A set of predictors may suggest that the number of rings before pickup and the number of call transfers are drivers of satisfaction. Likewise, consider turnaround times for email responses and the use of self-service information pages and real-time chats. This may then assist in the training of staff to optimize these key measures, positively influencing customer satisfaction. In interaction, measurement of a number of attributes may impact their intention to renew.

In one study where several attributes were measured, the best predictors of membership renewal were staff friendliness and courtesy of the staff. In the example, 94% of the membership plans to renew. When these customers perceived the staff to be friendly, their likelihood to renew jumped to 98%. But when they perceived staff as not friendly and courteous, the likelihood to renew dropped to 83%.

 

6. Establish a service recovery strategy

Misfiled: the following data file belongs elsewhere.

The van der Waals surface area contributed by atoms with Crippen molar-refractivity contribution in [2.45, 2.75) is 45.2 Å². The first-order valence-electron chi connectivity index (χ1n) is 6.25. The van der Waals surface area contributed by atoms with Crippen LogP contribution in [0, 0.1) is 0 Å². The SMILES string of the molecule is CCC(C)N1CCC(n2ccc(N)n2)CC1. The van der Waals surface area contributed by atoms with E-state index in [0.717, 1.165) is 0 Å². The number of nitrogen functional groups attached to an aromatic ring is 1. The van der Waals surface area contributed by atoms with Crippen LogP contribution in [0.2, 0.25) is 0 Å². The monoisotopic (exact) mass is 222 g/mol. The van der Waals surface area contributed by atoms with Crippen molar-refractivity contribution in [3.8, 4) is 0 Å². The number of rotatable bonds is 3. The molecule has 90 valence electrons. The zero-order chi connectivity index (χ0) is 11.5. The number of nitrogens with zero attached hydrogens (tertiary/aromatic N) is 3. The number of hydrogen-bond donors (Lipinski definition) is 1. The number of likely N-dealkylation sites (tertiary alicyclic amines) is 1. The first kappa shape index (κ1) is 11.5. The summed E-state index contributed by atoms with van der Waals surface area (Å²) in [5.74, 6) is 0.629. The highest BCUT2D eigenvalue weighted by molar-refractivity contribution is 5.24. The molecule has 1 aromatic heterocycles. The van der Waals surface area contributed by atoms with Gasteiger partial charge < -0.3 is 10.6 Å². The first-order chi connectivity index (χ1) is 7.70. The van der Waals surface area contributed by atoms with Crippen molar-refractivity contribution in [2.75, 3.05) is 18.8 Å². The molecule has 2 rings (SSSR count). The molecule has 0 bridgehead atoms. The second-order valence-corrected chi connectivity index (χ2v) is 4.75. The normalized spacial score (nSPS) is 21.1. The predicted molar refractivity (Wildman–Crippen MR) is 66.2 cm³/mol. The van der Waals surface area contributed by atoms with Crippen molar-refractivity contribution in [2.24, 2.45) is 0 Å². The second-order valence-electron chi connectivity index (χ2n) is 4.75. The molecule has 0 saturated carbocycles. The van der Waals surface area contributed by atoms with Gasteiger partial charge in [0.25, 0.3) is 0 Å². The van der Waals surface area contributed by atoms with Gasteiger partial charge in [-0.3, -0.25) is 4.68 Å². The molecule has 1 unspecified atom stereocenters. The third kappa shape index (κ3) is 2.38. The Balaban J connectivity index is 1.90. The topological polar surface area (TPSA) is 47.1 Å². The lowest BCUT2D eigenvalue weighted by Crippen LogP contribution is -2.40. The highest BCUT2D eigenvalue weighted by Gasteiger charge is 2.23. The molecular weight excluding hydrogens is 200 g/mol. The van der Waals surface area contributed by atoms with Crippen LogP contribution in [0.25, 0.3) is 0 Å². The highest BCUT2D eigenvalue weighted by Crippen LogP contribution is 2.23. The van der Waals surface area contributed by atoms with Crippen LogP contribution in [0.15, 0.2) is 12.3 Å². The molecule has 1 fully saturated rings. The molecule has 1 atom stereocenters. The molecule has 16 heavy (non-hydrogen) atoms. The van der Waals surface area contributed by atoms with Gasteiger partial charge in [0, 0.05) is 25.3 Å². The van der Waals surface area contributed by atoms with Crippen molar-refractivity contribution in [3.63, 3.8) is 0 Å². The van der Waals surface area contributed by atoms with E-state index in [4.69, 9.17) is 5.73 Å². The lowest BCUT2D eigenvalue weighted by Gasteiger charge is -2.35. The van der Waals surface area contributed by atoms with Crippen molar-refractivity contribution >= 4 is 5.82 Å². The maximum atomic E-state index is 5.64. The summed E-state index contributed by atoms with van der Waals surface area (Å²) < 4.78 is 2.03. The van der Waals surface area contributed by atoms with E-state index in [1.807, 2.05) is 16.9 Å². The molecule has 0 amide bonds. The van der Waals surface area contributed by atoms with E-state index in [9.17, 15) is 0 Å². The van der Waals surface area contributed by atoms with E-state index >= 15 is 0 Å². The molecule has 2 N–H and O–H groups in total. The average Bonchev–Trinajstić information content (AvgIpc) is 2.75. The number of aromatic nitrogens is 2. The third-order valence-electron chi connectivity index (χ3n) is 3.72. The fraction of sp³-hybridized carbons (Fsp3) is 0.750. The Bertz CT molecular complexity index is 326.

Understanding that uneven and/or sub-par service will be delivered at some point in time. Therefore, service recovery strategies need to be in place. Airlines offer free upgrades; some hotels offer a free stay when something goes wrong. An important question that needs to be answered is: What is the service recovery strategy for your nonprofit?

Your service recovery strategy begins with a clear definition of the minimum standard of service that your customer expects. Your service recovery strategy needs to be communicated. When a breach in service occurs, not only the customer pinpoints it, but, preferably, the staff involved can identify the breach and offer some restitution to the affected customers. Then comes the reward. Research has shown that customers who have had a negative experience addressed and resolved become more loyal than those who have not experienced a problem. Among big-ticket and high involvement services this is even more important.

Taking this effort one step further, developing measures of the level of service delivered and the differences in how it is perceived are key. This leads to the systematic identification of opportunities for improvement. An effort of this nature can be completed within a quality management program such as six sigma.